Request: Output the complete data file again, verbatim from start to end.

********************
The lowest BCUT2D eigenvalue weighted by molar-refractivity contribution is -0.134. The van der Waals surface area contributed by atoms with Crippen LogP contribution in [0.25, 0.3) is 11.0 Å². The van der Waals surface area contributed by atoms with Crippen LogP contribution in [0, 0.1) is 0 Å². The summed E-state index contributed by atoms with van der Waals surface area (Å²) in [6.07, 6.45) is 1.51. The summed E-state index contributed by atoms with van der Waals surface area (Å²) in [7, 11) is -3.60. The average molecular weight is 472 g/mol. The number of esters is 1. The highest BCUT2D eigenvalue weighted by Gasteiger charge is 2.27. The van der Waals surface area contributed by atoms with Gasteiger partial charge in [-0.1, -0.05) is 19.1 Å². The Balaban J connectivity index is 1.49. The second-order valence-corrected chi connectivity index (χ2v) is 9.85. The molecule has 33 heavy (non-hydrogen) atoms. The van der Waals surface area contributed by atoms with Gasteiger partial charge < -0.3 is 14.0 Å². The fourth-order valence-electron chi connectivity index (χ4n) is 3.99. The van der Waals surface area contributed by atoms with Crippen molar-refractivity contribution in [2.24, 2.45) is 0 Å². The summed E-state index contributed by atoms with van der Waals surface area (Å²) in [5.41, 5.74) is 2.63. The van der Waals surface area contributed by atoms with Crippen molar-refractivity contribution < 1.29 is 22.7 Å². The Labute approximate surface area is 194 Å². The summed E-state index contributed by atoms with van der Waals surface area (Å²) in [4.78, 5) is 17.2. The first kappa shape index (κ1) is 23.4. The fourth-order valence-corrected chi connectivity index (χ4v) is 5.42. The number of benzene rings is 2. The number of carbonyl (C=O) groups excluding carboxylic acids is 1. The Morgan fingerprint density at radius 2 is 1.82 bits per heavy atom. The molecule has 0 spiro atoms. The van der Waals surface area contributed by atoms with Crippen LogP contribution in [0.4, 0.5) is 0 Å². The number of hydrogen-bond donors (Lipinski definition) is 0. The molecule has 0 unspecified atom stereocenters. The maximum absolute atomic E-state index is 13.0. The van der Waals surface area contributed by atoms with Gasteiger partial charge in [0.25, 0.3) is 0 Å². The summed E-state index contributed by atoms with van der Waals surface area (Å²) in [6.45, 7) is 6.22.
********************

The lowest BCUT2D eigenvalue weighted by molar-refractivity contribution is -0.134. The van der Waals surface area contributed by atoms with Crippen LogP contribution in [0.25, 0.3) is 11.0 Å². The van der Waals surface area contributed by atoms with Crippen LogP contribution in [0, 0.1) is 0 Å². The summed E-state index contributed by atoms with van der Waals surface area (Å²) in [6.07, 6.45) is 1.51. The summed E-state index contributed by atoms with van der Waals surface area (Å²) in [7, 11) is -3.60. The average molecular weight is 472 g/mol. The number of esters is 1. The highest BCUT2D eigenvalue weighted by Gasteiger charge is 2.27. The van der Waals surface area contributed by atoms with Gasteiger partial charge in [-0.1, -0.05) is 19.1 Å². The Balaban J connectivity index is 1.49. The second-order valence-corrected chi connectivity index (χ2v) is 9.85. The molecule has 33 heavy (non-hydrogen) atoms. The van der Waals surface area contributed by atoms with Gasteiger partial charge < -0.3 is 14.0 Å². The fourth-order valence-electron chi connectivity index (χ4n) is 3.99. The van der Waals surface area contributed by atoms with Crippen molar-refractivity contribution in [2.24, 2.45) is 0 Å². The summed E-state index contributed by atoms with van der Waals surface area (Å²) in [5.41, 5.74) is 2.63. The van der Waals surface area contributed by atoms with Crippen molar-refractivity contribution < 1.29 is 22.7 Å². The Labute approximate surface area is 194 Å². The summed E-state index contributed by atoms with van der Waals surface area (Å²) in [4.78, 5) is 17.2. The first kappa shape index (κ1) is 23.4. The fourth-order valence-corrected chi connectivity index (χ4v) is 5.42. The number of benzene rings is 2. The number of carbonyl (C=O) groups excluding carboxylic acids is 1. The Morgan fingerprint density at radius 2 is 1.82 bits per heavy atom. The molecule has 0 spiro atoms. The van der Waals surface area contributed by atoms with Crippen LogP contribution in [0.4, 0.5) is 0 Å². The number of hydrogen-bond donors (Lipinski definition) is 0. The molecule has 0 unspecified atom stereocenters. The maximum absolute atomic E-state index is 13.0. The van der Waals surface area contributed by atoms with Gasteiger partial charge in [0.25, 0.3) is 0 Å². The summed E-state index contributed by atoms with van der Waals surface area (Å²) in [6.45, 7) is 6.22.